"The Unwanted Greeks": Migration Movements from Odessa and Crimea to Greece, 1919 Cover Image

"İstenmeyen Rumlar": Odessa Ve Kırım’dan Yunanistan'a Göç Hareketleri, 1919
"The Unwanted Greeks": Migration Movements from Odessa and Crimea to Greece, 1919

Author(s): Gürhan Yellice
Subject(s): Social history, Pre-WW I & WW I (1900 -1919), Migration Studies
Published by: Karadeniz Araştırmaları Merkezi
Keywords: The October Revolution; Bolsheviks; Odessa and Crimea; Migration; Istanbul; Trabzon; İzmir;

Summary/Abstract: Shortly after the October Revolution of 1917, a civil war broke out in Russia between the Bolsheviks and the Tsarists, a war that lasted almost three years. The winners of the First World War, worried about a potential global revolution in the event of a Bolshevik victory, decided to send troops to Odessa and Crimea at the end of 1918 to support the Tsarists. For this purpose, they asked for help from Greece. The Greek Prime Minister Venizelos, who strongly desired full support from Britain and France for his plans concerning Izmir at the Paris Peace Conference, reluctantly agreed to help. Thus, French and Greek troops, at the end of 1918 and at the beginning 1919 respectively, were sent to the region. Nevertheless, shortly thereafter the operation ended in smoke, with the total withdrawal of the troops. Although the operation failed, Venizelos managed to gain the support of Britain and France at the Paris Peace Conference. This decision however, marked the beginning of a disastrous process for the Greek populations living in Odessa and Crimea. As an act of retaliation for Greek involvement, the Bolsheviks began to implement a policy of oppression and forced a violent displacement of the existing Greek element. Beginning in March and continuing intensively in April and May, this started a wave of immigration towards Greece which led to a serious crisis on the Greek political scene, right on the eve of the Greek army’s expedition to Izmir. Venizelos tried very hard to direct this immigration to a region other than Greece, locating it specifically in Istanbul, Trabzon and Izmir. The purpose of this study is to evaluate the above mentioned process and its effects on the Greek political life of that period. The study is mainly based on the Greek and British Foreign Ministry Archives, British and Greek newspapers and English sources.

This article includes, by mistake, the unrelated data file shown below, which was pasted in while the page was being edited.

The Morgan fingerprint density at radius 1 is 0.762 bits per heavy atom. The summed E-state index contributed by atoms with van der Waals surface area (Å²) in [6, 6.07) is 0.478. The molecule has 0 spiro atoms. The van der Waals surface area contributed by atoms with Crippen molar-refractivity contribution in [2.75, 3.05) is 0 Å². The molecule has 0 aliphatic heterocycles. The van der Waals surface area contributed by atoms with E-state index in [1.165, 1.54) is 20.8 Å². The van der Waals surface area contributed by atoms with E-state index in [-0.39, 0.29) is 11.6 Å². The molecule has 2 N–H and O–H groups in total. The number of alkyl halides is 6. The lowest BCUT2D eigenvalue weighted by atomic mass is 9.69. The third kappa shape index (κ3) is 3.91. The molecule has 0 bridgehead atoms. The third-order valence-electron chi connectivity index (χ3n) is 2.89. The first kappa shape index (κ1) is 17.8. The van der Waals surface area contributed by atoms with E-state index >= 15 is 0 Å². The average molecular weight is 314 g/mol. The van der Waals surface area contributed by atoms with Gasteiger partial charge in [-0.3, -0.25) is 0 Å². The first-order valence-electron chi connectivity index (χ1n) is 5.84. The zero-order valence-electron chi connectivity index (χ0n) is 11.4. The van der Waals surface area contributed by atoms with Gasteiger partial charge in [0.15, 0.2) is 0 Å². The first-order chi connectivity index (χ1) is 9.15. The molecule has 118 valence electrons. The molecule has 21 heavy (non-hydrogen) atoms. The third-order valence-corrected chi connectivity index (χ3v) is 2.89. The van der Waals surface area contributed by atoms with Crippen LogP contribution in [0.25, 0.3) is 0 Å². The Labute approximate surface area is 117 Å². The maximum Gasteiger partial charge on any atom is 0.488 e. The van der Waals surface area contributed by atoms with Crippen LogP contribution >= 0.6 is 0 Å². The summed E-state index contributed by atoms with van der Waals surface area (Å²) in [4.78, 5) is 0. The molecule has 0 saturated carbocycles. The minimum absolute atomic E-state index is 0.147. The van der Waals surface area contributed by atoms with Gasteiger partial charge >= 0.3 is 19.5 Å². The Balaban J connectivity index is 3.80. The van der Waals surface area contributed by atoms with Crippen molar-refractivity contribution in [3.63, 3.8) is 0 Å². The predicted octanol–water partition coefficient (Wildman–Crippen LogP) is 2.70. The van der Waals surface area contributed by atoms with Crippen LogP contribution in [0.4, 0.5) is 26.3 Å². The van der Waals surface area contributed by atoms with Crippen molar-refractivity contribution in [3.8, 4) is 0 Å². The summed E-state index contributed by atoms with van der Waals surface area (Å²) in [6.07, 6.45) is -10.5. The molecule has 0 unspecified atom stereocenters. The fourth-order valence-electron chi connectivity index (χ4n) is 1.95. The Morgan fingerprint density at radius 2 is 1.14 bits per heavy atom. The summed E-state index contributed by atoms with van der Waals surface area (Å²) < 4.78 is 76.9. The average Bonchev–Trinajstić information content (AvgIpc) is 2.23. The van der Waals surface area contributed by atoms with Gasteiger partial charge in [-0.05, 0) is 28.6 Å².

• Issue Year: 2018
  • Issue No: 57
  • Page Range: 103-140
  • Page Count: 38
  • Language: Turkish